In the previous post in this series, I demonstrated that caudal vertebra height can be used to estimate live fish weight. The use of vertebrae, however, introduces an additional issue of quantification that requires resolution. Bony fish have two main types of vertebra: abdominal and caudal. Predictable variation in form occurs among the abdominal and caudal vertebrae in the vertebral column of an individual fish. Despite this predictability, an undifferentiated pile of fish vertebrae in an archaeological collection is usually just separated into these main types because the variation can be subtle. Multiple specimens of a single vertebra type (like caudal vertebrae) from a particular species thus could be attributable to a single individual or to multiple individuals. Many statistical tests, however, require that each observation be independent of the others. This assumption is particularly critical for the analysis of size-frequency distributions. The assumption of independent observations would be violated if multiple bone specimens derived from the same individual. This violation could dramatically affect inferences regarding the shape of that distribution. Some method must be used to eliminate potentially redundant specimens.

Two criteria can be used to identify vertebrae from separate individuals. First, the size of vertebrae within an individual bony fish (excluding the length of the centrum) typically varies only a little. The vertebral centra of sharks, skates, and rays (elasmobranchs) seem to vary to a much greater extent within an individual. Subsequent analysis focused on bony fish for this reason. Second, each species of bony fish has a characteristic number of abdominal and caudal vertebrae, and this number varies modestly among individuals. A small number of caudal vertebrae within a narrow size range from a particular taxon, for example, may well have come from the same individual. Vertebrae from a particular taxon that span a large size range or that occur in large number within a small size range are likely to have derived from multiple fish.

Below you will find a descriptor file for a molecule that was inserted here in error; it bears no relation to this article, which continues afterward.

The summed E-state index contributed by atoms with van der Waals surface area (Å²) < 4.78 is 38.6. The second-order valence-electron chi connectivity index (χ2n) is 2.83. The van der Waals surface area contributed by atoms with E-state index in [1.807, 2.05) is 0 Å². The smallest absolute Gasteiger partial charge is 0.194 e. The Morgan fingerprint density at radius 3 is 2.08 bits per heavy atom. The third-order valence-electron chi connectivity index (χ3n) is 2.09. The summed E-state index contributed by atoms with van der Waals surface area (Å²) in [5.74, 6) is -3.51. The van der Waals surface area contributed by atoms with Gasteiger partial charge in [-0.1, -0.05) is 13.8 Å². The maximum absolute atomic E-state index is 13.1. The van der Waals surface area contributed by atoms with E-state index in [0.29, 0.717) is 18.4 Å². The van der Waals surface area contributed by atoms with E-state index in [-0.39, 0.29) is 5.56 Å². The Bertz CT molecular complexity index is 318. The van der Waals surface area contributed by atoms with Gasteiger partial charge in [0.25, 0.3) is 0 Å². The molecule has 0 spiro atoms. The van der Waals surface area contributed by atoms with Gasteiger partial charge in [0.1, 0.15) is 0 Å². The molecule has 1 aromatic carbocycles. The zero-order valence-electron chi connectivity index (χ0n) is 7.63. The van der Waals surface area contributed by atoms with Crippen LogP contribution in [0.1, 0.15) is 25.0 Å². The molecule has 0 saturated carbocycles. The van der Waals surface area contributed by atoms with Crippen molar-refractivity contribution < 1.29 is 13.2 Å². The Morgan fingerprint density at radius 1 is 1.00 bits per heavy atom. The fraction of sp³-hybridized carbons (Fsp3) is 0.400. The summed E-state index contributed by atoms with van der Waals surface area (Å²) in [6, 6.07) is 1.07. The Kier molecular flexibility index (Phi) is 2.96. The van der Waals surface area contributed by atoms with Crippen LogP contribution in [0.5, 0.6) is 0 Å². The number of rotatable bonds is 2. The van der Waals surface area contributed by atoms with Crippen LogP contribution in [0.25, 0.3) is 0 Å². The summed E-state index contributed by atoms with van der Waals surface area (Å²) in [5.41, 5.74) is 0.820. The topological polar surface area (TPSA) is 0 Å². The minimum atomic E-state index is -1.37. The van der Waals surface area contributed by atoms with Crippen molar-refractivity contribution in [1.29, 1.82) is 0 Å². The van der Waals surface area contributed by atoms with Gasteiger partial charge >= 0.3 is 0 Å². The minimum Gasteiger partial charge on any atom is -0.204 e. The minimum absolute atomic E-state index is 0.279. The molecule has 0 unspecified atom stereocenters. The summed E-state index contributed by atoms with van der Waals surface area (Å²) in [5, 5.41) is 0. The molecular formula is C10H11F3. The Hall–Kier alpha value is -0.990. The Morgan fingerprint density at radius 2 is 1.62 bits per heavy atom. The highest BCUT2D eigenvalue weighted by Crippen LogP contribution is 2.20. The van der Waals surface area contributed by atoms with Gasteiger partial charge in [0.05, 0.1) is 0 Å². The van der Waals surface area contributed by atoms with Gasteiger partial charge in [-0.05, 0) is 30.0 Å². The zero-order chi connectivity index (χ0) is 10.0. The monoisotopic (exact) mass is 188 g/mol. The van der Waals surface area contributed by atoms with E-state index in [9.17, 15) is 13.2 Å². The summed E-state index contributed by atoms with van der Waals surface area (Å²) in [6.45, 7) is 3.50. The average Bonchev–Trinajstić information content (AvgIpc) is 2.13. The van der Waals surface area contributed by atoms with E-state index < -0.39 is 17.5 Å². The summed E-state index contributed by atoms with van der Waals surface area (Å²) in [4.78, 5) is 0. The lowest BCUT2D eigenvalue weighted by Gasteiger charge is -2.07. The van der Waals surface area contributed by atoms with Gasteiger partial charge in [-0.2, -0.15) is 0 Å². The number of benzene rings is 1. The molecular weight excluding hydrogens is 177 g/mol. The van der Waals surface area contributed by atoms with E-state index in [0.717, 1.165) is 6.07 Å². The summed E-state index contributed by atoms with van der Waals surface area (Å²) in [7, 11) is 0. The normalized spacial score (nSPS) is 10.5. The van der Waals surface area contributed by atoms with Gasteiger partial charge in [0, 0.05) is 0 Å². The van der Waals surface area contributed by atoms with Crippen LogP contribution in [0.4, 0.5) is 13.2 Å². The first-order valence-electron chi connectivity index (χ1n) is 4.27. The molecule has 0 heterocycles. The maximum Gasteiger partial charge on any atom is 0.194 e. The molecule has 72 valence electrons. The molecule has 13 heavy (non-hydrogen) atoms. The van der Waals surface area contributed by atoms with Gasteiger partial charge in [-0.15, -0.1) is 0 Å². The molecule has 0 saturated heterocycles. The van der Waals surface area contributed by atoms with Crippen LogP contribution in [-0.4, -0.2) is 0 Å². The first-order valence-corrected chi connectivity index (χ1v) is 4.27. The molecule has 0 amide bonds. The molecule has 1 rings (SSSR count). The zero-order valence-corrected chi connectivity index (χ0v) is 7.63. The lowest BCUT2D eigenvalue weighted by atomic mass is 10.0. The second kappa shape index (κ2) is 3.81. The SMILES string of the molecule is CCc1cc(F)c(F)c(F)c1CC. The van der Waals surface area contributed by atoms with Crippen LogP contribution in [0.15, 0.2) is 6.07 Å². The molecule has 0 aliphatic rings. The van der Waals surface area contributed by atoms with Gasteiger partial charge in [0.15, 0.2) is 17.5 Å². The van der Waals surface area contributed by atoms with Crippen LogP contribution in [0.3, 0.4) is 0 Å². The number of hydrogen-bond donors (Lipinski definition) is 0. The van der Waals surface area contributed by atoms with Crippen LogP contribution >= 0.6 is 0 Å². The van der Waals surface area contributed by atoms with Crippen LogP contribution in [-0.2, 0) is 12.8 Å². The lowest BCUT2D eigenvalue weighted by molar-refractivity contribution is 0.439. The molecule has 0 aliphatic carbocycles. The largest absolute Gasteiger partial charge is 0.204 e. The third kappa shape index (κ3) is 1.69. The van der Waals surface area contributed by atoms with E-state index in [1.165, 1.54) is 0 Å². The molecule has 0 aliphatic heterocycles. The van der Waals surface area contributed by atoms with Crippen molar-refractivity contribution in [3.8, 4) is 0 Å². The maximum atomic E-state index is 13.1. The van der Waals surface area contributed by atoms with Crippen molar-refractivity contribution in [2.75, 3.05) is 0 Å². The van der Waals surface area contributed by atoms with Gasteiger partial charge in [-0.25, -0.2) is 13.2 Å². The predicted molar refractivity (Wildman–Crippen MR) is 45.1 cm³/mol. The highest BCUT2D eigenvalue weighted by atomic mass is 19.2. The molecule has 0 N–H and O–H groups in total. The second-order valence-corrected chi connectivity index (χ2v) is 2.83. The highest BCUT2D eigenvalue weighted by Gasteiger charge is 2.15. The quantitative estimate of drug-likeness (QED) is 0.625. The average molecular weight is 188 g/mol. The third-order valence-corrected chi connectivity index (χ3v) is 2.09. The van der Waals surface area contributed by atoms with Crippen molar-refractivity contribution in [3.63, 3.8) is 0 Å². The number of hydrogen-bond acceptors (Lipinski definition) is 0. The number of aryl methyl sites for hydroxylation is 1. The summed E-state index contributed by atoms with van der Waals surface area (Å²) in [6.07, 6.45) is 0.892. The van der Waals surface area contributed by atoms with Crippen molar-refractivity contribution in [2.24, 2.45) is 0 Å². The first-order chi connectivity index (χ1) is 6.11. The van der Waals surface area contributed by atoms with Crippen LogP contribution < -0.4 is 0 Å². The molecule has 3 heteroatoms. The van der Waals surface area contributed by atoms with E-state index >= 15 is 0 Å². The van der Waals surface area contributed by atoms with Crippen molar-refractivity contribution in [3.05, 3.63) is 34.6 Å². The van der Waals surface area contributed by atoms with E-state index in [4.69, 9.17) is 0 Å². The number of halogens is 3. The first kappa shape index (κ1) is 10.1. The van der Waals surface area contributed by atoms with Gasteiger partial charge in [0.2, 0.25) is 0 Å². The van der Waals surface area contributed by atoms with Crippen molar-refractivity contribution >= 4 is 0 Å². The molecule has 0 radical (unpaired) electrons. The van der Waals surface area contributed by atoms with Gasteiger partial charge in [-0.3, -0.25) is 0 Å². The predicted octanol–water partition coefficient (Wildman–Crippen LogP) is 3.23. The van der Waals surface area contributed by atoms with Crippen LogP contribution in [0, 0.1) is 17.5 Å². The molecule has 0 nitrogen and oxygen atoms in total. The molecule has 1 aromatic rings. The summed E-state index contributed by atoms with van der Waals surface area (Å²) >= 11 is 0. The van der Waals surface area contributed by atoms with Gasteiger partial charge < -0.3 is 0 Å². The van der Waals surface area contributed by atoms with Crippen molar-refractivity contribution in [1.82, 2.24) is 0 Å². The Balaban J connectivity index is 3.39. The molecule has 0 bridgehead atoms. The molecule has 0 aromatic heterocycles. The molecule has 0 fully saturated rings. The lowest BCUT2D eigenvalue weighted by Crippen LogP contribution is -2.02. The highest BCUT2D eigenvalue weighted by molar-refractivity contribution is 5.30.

In the sample of fish specimens, vertebra height typically varied less than 0.3 mm when comparing abdominal and caudal vertebrae. The size difference within individuals was not strongly correlated with the overall size of the caudal vertebra.

A simple linear regression returned estimates of -0.19 for the y-intercept and 0.13 for the slope of the line, while r^{2}=0.49 and p < 0.01. Two of the large vertebrae appear to be outliers, however, and may be unduly influencing these results. With these two cases removed, the simple linear regression estimates the y-intercept to be 0.05 and the slope to be 0.06, while r^{2}=0.22 and p =0.01. This rule of thumb may therefore be generally applicable.

When the number of caudal vertebrae within a 0.3-mm size interval exceeds the typical number for that taxon, more than one individual from that size range may be represented. Additional work should be undertaken, using a larger sample of fish, to confirm and refine this observation. In the interim, the foregoing principles and observations can be used to calculate the minimum number of individuals represented in an archaeological assemblage and to estimate the size of each fish.

© Scott Pletka and *Mathematical Tools, Archaeological Problems*, 2009.

Tags: archaeology, faunal analysis, mathematical modeling in archaeology, middle-level theory, middle-range theory

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